Fig. 2: SDS-PAGE analysis of protein extracted from Ficus glomerata leaf. 35µg of protein were loaded in each well, lane of molecular weight marker indicated at the left


Fig. 3: This fig. shows antibacterial activity of small protein/peptide having molecular weight 35 kDa against two pathogenic strain Pseudomonas aeruginosa and Salmonella entrica

Statistical analysis

All the experiments were carried out in triplicate thrice (n=3). The statistical analysis of the data was carried out by analysis of the variance (ANOVA). Results were considered significant when p<0.05.

DISCUSSION

This study described the isolation of antimicrobial protein from ficus glomerata leaf; we found that the isolated protein exerted strong antibacterial activity against gram positive and gram negative bacteria that is Bacillus subtilis and Pseudomonas aeruginosa with a high zone of inhibition to control diseases and enhance the growth of the early plant.

In the previous study, antimicrobial peptides with gram positive and gram negative bacteria growth inhibiting ability have been reported [24]. Numerous types of molecules with antibacterial activity have been isolated from plants [25, 26].

According to the World Health Organization (WHO), medicinal plants would be the capable source to obtain a variety of active compounds and drug. Therefore, such plants should be investigated to finer understand their properties, efficiency and safety [27]. Hence an attempt is made to explore the possible antimicrobial peptides generated through the medicinal plant. In previous studies, A 7.8 kDa of antimicrobial protein was isolated from the Seeds of Motherwort [28]. Similar to our study we found 35 kDa of protein isolated from Murraya Koenigii [29].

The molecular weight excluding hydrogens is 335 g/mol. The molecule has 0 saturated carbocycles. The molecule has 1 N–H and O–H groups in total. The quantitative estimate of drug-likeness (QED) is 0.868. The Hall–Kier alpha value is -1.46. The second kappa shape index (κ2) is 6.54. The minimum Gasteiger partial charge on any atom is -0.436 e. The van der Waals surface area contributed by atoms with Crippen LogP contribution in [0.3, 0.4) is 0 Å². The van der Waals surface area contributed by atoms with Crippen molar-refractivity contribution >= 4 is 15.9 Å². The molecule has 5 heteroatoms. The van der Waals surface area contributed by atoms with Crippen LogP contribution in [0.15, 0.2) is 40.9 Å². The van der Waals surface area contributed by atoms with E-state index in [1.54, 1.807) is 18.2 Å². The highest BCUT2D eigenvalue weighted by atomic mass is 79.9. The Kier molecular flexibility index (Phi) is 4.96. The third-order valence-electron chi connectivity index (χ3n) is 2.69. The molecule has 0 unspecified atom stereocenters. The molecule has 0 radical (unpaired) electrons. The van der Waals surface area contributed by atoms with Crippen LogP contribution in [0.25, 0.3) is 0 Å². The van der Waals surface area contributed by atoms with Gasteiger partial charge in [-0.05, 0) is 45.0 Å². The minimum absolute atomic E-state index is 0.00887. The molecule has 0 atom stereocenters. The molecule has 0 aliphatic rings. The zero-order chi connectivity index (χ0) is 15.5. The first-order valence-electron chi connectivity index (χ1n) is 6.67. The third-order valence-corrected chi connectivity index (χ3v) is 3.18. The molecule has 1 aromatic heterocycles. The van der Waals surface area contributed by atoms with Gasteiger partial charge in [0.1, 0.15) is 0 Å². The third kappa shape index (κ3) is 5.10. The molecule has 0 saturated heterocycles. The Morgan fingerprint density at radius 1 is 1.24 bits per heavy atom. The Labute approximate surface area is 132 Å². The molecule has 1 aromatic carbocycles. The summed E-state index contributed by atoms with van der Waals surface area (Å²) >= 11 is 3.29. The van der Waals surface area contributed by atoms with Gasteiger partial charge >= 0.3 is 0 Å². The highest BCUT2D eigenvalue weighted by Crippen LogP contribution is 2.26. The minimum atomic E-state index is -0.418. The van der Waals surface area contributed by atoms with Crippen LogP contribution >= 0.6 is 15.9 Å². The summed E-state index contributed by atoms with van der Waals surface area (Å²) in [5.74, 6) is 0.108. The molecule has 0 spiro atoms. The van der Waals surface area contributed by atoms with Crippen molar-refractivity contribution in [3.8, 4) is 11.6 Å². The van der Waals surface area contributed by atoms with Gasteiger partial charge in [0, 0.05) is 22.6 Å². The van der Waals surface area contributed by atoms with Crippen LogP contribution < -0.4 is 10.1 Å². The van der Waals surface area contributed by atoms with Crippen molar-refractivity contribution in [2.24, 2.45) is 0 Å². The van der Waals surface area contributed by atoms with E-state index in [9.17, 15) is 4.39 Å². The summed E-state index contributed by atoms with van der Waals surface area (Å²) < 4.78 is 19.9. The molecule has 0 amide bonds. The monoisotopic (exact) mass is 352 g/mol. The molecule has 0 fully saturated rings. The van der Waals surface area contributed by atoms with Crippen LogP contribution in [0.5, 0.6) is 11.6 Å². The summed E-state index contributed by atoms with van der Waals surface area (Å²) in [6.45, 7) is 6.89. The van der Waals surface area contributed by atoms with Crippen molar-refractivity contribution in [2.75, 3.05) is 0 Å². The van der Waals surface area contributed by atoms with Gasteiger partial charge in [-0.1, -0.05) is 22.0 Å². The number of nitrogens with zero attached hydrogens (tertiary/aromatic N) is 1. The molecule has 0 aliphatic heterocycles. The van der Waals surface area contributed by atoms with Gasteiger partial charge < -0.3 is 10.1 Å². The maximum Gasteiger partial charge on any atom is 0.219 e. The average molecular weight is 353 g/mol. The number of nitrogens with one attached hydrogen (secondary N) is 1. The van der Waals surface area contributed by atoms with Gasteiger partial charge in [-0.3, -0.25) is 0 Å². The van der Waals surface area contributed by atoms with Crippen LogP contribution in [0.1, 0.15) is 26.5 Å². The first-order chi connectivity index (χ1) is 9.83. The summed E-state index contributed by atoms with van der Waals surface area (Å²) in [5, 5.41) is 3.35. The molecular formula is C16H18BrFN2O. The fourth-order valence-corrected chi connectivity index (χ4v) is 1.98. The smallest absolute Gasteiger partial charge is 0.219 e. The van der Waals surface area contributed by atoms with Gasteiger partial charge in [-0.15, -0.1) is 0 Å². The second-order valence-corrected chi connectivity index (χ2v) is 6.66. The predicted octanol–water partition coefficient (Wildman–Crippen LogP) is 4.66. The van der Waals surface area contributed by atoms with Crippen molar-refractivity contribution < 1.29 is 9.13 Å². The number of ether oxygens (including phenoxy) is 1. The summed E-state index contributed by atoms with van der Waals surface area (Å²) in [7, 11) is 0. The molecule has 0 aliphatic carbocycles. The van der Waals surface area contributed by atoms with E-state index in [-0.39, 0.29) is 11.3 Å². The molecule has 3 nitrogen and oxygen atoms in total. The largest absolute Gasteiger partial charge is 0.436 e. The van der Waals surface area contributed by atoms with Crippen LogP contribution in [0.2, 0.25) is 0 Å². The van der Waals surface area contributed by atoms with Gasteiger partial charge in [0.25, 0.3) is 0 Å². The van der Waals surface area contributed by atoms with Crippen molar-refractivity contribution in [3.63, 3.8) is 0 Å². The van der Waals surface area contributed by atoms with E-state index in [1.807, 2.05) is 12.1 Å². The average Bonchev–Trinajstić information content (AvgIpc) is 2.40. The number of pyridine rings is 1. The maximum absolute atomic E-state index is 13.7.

Several Amps have been reported, purified and characterized by using a large variety of techniques like, ion exchange chromatography, RP-HPLC those are quite expensive and time-consuming [30, 31]. Here, we have isolated the antibacterial proteins/peptides from Ficus glomerata leaf by cost-effective and time-saving methods for plant protection and therapeutic potential.

CONCLUSION

It is concluded that the traditional plants may represent new sources of antimicrobials with the use of AMPs as single therapeutic antibiotic agents. In the current study, a novel antimicrobial protein was identified from Ficus glomerata leaf. The results showed that 35kDa of protein were identified and exhibit broad spectrum antibacterial activity against bacterial pathogen and can further use to develop novel therapeutic agents and biologically active component in agriculture as plant protection agents.

ACKNOWLEDGEMENT

The authors are thankful to Govind Ballabh Pant Engineering College, Pauri-Garhwal to provide lab facility and TEQIP II for a financial assistantship.

CONFLICT OF INTERESTS

Declare none

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How to cite this article

  • Manisha Thapliyal, Anjali Bisht, Ajeet Singh. Isolation of antibacterial protein/peptide from Ficus glomerata leaf. Int J Curr Pharm Res 2016;8(4):24-27.


About this article

Title

ISOLATION OF ANTIBACTERIAL PROTEIN/PEPTIDE FROM FICUS GLOMERATA LEAF

Keywords

Ficus glomerata, SDS-PAGE, Antimicrobial protein (AMPs), Antibacterial protein/peptide

DOI

10.22159/ijcpr.2016v8i4.15271

Date

18-10-2016

Additional Links

Manuscript Submission

Journal

International Journal of Current Pharmaceutical Research
Vol 8, Issue 4, 2016 Page: 24-27

Online ISSN

0975-7066

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Authors & Affiliations

Manisha Thapliyal
Department of Biotechnology, G. B Pant Engineering College, Pauri Garhwal

Anjali Bisht
Department of Biotechnology, G. B Pant Engineering College, Pauri Garhwal

Ajeet Singh
Department of Biotechnology, G. B Pant Engineering College, Pauri Garhwal